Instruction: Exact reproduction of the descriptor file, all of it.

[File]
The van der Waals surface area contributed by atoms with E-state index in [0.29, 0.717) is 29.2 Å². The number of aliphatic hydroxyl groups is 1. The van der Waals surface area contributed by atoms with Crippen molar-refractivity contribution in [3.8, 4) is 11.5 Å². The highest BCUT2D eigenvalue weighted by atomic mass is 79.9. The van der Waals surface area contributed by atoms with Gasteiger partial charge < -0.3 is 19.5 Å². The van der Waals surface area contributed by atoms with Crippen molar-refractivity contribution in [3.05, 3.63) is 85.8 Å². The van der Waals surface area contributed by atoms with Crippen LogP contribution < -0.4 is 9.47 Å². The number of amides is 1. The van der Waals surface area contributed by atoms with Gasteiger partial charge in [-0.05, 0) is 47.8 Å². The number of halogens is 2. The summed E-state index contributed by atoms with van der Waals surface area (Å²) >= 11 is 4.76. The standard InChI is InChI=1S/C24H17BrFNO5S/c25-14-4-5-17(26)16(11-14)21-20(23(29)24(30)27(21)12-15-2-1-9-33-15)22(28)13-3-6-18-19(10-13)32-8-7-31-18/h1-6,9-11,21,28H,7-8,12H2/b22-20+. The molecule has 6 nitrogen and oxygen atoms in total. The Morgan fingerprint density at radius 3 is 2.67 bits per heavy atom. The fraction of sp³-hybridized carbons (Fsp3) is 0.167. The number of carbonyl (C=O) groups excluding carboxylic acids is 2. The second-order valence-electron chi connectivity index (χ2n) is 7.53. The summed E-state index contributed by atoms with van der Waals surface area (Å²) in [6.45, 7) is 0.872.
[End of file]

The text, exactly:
The van der Waals surface area contributed by atoms with E-state index in [0.29, 0.717) is 29.2 Å². The number of aliphatic hydroxyl groups is 1. The van der Waals surface area contributed by atoms with Crippen molar-refractivity contribution in [3.8, 4) is 11.5 Å². The highest BCUT2D eigenvalue weighted by atomic mass is 79.9. The van der Waals surface area contributed by atoms with Gasteiger partial charge < -0.3 is 19.5 Å². The van der Waals surface area contributed by atoms with Crippen molar-refractivity contribution in [3.05, 3.63) is 85.8 Å². The van der Waals surface area contributed by atoms with Crippen LogP contribution < -0.4 is 9.47 Å². The number of amides is 1. The van der Waals surface area contributed by atoms with Gasteiger partial charge in [-0.05, 0) is 47.8 Å². The number of halogens is 2. The summed E-state index contributed by atoms with van der Waals surface area (Å²) >= 11 is 4.76. The standard InChI is InChI=1S/C24H17BrFNO5S/c25-14-4-5-17(26)16(11-14)21-20(23(29)24(30)27(21)12-15-2-1-9-33-15)22(28)13-3-6-18-19(10-13)32-8-7-31-18/h1-6,9-11,21,28H,7-8,12H2/b22-20+. The molecule has 6 nitrogen and oxygen atoms in total. The Morgan fingerprint density at radius 3 is 2.67 bits per heavy atom. The fraction of sp³-hybridized carbons (Fsp3) is 0.167. The number of carbonyl (C=O) groups excluding carboxylic acids is 2. The second-order valence-electron chi connectivity index (χ2n) is 7.53. The summed E-state index contributed by atoms with van der Waals surface area (Å²) in [6.45, 7) is 0.872.